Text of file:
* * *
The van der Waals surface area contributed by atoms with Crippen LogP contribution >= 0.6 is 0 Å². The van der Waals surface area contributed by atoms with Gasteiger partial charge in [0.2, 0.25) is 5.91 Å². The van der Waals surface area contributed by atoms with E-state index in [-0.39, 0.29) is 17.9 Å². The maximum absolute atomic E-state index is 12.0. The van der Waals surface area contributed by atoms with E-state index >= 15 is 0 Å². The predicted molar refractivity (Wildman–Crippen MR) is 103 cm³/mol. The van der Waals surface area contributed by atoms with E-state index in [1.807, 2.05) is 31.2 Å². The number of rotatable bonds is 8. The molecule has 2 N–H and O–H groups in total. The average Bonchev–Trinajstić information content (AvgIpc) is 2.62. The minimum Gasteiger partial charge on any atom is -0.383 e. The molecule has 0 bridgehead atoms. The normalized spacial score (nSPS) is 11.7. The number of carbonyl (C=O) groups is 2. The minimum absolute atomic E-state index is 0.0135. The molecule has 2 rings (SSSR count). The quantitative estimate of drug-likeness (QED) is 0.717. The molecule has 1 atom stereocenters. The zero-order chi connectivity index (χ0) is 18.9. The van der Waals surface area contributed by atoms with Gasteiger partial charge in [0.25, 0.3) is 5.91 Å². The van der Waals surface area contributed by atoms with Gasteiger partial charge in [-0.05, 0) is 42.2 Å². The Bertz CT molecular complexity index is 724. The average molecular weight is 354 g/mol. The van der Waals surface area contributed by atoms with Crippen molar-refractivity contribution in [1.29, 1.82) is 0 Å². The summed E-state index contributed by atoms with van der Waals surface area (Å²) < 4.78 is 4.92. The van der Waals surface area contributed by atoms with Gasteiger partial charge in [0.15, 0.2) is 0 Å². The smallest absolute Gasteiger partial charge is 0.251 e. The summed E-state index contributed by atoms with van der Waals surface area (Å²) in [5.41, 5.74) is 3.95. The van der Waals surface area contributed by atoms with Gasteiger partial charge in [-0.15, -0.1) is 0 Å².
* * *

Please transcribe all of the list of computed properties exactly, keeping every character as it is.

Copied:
The van der Waals surface area contributed by atoms with Crippen LogP contribution >= 0.6 is 0 Å². The van der Waals surface area contributed by atoms with Gasteiger partial charge in [0.2, 0.25) is 5.91 Å². The van der Waals surface area contributed by atoms with E-state index in [-0.39, 0.29) is 17.9 Å². The maximum absolute atomic E-state index is 12.0. The van der Waals surface area contributed by atoms with E-state index >= 15 is 0 Å². The predicted molar refractivity (Wildman–Crippen MR) is 103 cm³/mol. The van der Waals surface area contributed by atoms with E-state index in [1.807, 2.05) is 31.2 Å². The number of rotatable bonds is 8. The molecule has 2 N–H and O–H groups in total. The average Bonchev–Trinajstić information content (AvgIpc) is 2.62. The minimum Gasteiger partial charge on any atom is -0.383 e. The molecule has 0 bridgehead atoms. The normalized spacial score (nSPS) is 11.7. The number of carbonyl (C=O) groups is 2. The minimum absolute atomic E-state index is 0.0135. The molecule has 2 rings (SSSR count). The quantitative estimate of drug-likeness (QED) is 0.717. The molecule has 1 atom stereocenters. The zero-order chi connectivity index (χ0) is 18.9. The van der Waals surface area contributed by atoms with Gasteiger partial charge in [0.25, 0.3) is 5.91 Å². The van der Waals surface area contributed by atoms with Gasteiger partial charge in [-0.05, 0) is 42.2 Å². The Bertz CT molecular complexity index is 724. The average molecular weight is 354 g/mol. The van der Waals surface area contributed by atoms with Crippen molar-refractivity contribution in [1.29, 1.82) is 0 Å². The summed E-state index contributed by atoms with van der Waals surface area (Å²) < 4.78 is 4.92. The van der Waals surface area contributed by atoms with Gasteiger partial charge in [0.15, 0.2) is 0 Å². The smallest absolute Gasteiger partial charge is 0.251 e. The summed E-state index contributed by atoms with van der Waals surface area (Å²) in [5.41, 5.74) is 3.95. The van der Waals surface area contributed by atoms with Gasteiger partial charge in [-0.15, -0.1) is 0 Å².